Hip new surgical technology gives Saint Francis Hospital-Memphis a knee up.
photograph courtesy St. Francis
MAKOplasty technology (MAKO) is making hip and partial knee replacements a walk in the park for patients of Saint Francis Hospital-Memphis. MAKO technology uses a RIO robotic arm machine that enables surgeons to perform partial knee replacements with extreme precision and accuracy, and the tremendous results have shocked even seasoned medical professionals.
“I’ve been doing knee replacements for a long time, and I’ve never seen anything like that [machine],” says Dr. Apurva Dalal, orthopedic surgeon at Saint Francis Hospital and the only joint replacement surgeon in Memphis using this technology. “Everybody is skeptical [of new things], but truly for the patient this is the best thing I’ve ever seen because it’s so precise.”
Generally speaking, most people don’t want or need to think about knee replacement surgery until they’re at least 60, but there is a window between the ages of 40 and 60 in which active individuals often experience osteoarthritis, significant knee or joint pain.
In the past, most patients simply dealt with the pain until it was absolutely necessary to undergo total knee surgery later in life. MAKO technology makes the idea of partial knee surgery for this age group not only bearable but enticing. “It can recreate your own natural knee before it was diseased,” says Dalal. “The computer can look at a three-dimensional model of the knee and see what it would have looked like 40 years ago.”
He explains that not only is the robot extremely efficient and perfectly precise, it provides minimally invasive techniques that result in little to no recovery time for patients. He uses the example of his first MAKO patient, a 70-year-old woman who could barely walk with a walker. She had surgery on a Thursday, went home on Friday, and was walking around without a walker in Dalal’s office on Monday.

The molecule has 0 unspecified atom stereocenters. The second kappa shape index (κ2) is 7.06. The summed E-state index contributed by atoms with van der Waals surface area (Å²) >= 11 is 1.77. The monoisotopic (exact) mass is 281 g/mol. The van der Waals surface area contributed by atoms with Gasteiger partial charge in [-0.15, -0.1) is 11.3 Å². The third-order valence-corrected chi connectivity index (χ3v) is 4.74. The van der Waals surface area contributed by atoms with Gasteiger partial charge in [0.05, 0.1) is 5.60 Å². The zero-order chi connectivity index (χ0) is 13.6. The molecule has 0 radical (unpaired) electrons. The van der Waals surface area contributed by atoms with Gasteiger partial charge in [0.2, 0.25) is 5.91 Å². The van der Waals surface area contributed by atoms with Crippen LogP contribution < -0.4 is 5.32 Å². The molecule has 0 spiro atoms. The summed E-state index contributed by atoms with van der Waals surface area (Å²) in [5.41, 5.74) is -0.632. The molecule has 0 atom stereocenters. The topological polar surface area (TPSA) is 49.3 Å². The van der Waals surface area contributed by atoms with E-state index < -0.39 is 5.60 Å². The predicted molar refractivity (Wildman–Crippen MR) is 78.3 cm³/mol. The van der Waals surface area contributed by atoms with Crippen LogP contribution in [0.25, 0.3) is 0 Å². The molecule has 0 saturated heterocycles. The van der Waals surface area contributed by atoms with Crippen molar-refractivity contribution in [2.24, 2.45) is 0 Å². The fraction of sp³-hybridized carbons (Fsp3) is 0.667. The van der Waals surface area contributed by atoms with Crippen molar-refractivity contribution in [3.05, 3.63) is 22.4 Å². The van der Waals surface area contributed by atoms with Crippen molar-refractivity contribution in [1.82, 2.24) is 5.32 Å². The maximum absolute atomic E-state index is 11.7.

“Imagine how cool that surgery could be on somebody who’s 40 years old and fit and just suffering from some knee pain,” says Christine Fredric, senior vice president of business development at Saint Francis.
Dalal has been performing surgeries since 1986 and underwent extensive training to become certified to operate the MAKO machine; Saint Francis is the only hospital in more than 200 miles that has access to this technology. While he is a firm believer in the technology, he admits that the learning curve was steep but worth it.
“Once you ‘play’ on the computer for 20 or 30 minutes and find ideally what the patient needs, then we lock in the MAKO, and the robot, controlled by me, goes and cuts the knee,” says Dalal.
“The good thing is the robot will not make a mistake because even if you accidentally tell it to cut one millimeter differently [than what you programmed it for] it just quits working. It will only cut what you’ve told it to cut on the computer.”
From the patient’s perspective, the robot provides substantial comfort results since the measurements and angles are accurately taken before surgery. The best a human surgeon can do is what he or she can see with the naked eye, then wait for an x-ray post-surgery. The robot eliminates any guesswork and yields ideal outcomes again and again.
“The outcomes are good. The patients have done well, and I’m able to consistently reproduce results accurately, to a ‘T,’” says Dalal.
Currently the MAKO robot can only be utilized for partial knee replacements and hip replacements, but Dr. Dalal says the technology that would equip it for total knee replacement among other things is only two or three years away. “If you had a disease in which you qualified for this [procedure], this is the best thing going for you.”